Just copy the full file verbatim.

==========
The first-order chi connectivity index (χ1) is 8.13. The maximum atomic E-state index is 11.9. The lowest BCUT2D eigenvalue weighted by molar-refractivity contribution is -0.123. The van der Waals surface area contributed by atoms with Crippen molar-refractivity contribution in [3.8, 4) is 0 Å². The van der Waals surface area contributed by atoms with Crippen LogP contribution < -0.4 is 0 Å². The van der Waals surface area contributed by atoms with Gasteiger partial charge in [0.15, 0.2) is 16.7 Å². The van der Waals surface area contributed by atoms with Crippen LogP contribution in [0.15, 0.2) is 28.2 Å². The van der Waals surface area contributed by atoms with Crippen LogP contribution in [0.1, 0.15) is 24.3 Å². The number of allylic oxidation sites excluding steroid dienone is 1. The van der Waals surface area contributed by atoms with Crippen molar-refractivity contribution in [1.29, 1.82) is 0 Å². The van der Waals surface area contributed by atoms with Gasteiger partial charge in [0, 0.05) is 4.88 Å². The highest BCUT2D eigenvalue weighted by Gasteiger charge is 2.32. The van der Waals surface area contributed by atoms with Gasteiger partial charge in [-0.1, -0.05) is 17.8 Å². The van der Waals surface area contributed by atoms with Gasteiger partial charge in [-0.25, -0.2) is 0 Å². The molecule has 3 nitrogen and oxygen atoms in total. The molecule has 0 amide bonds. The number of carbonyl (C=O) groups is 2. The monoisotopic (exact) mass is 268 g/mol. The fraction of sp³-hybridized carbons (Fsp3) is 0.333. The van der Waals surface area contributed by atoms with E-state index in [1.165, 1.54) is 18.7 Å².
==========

The first-order chi connectivity index (χ1) is 8.13. The maximum atomic E-state index is 11.9. The lowest BCUT2D eigenvalue weighted by molar-refractivity contribution is -0.123. The van der Waals surface area contributed by atoms with Crippen molar-refractivity contribution in [3.8, 4) is 0 Å². The van der Waals surface area contributed by atoms with Crippen LogP contribution < -0.4 is 0 Å². The van der Waals surface area contributed by atoms with Gasteiger partial charge in [0.15, 0.2) is 16.7 Å². The van der Waals surface area contributed by atoms with Crippen LogP contribution in [0.15, 0.2) is 28.2 Å². The van der Waals surface area contributed by atoms with Crippen LogP contribution in [0.1, 0.15) is 24.3 Å². The number of allylic oxidation sites excluding steroid dienone is 1. The van der Waals surface area contributed by atoms with Crippen molar-refractivity contribution in [1.29, 1.82) is 0 Å². The van der Waals surface area contributed by atoms with Gasteiger partial charge in [0, 0.05) is 4.88 Å². The highest BCUT2D eigenvalue weighted by Gasteiger charge is 2.32. The van der Waals surface area contributed by atoms with Gasteiger partial charge in [-0.1, -0.05) is 17.8 Å². The van der Waals surface area contributed by atoms with Gasteiger partial charge in [-0.25, -0.2) is 0 Å². The molecule has 3 nitrogen and oxygen atoms in total. The molecule has 0 amide bonds. The number of carbonyl (C=O) groups is 2. The monoisotopic (exact) mass is 268 g/mol. The fraction of sp³-hybridized carbons (Fsp3) is 0.333. The van der Waals surface area contributed by atoms with E-state index in [1.165, 1.54) is 18.7 Å².